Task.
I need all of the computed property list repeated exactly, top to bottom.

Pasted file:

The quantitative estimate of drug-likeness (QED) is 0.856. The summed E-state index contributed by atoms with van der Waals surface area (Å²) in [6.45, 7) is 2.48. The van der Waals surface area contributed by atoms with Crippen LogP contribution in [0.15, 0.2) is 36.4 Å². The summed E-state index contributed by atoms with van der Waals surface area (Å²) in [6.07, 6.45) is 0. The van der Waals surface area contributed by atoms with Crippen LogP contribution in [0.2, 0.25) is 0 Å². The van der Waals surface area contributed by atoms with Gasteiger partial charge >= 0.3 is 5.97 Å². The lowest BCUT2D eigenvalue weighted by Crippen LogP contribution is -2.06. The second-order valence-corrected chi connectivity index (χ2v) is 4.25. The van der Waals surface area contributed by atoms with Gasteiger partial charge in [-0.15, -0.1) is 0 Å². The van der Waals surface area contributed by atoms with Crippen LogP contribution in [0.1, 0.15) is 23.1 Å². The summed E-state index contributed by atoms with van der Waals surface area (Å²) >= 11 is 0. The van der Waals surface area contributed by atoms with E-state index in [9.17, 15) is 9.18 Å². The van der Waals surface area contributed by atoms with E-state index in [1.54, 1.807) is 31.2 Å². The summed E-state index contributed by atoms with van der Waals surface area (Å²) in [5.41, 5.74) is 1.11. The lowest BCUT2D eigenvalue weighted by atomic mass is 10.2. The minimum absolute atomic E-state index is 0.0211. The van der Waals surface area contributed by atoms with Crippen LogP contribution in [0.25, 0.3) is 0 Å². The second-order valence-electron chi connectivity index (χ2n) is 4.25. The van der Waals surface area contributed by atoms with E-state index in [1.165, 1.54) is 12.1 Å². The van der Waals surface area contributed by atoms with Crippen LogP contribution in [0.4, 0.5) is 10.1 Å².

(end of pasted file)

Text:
The quantitative estimate of drug-likeness (QED) is 0.856. The summed E-state index contributed by atoms with van der Waals surface area (Å²) in [6.45, 7) is 2.48. The van der Waals surface area contributed by atoms with Crippen LogP contribution in [0.15, 0.2) is 36.4 Å². The summed E-state index contributed by atoms with van der Waals surface area (Å²) in [6.07, 6.45) is 0. The van der Waals surface area contributed by atoms with Crippen LogP contribution in [0.2, 0.25) is 0 Å². The van der Waals surface area contributed by atoms with Gasteiger partial charge >= 0.3 is 5.97 Å². The lowest BCUT2D eigenvalue weighted by Crippen LogP contribution is -2.06. The second-order valence-corrected chi connectivity index (χ2v) is 4.25. The van der Waals surface area contributed by atoms with Gasteiger partial charge in [-0.15, -0.1) is 0 Å². The van der Waals surface area contributed by atoms with Crippen LogP contribution in [0.1, 0.15) is 23.1 Å². The summed E-state index contributed by atoms with van der Waals surface area (Å²) >= 11 is 0. The van der Waals surface area contributed by atoms with E-state index in [9.17, 15) is 9.18 Å². The van der Waals surface area contributed by atoms with E-state index in [1.54, 1.807) is 31.2 Å². The summed E-state index contributed by atoms with van der Waals surface area (Å²) in [5.41, 5.74) is 1.11. The lowest BCUT2D eigenvalue weighted by atomic mass is 10.2. The minimum absolute atomic E-state index is 0.0211. The van der Waals surface area contributed by atoms with Crippen LogP contribution in [0.25, 0.3) is 0 Å². The second-order valence-electron chi connectivity index (χ2n) is 4.25. The van der Waals surface area contributed by atoms with E-state index in [1.165, 1.54) is 12.1 Å². The van der Waals surface area contributed by atoms with Crippen LogP contribution in [0.4, 0.5) is 10.1 Å².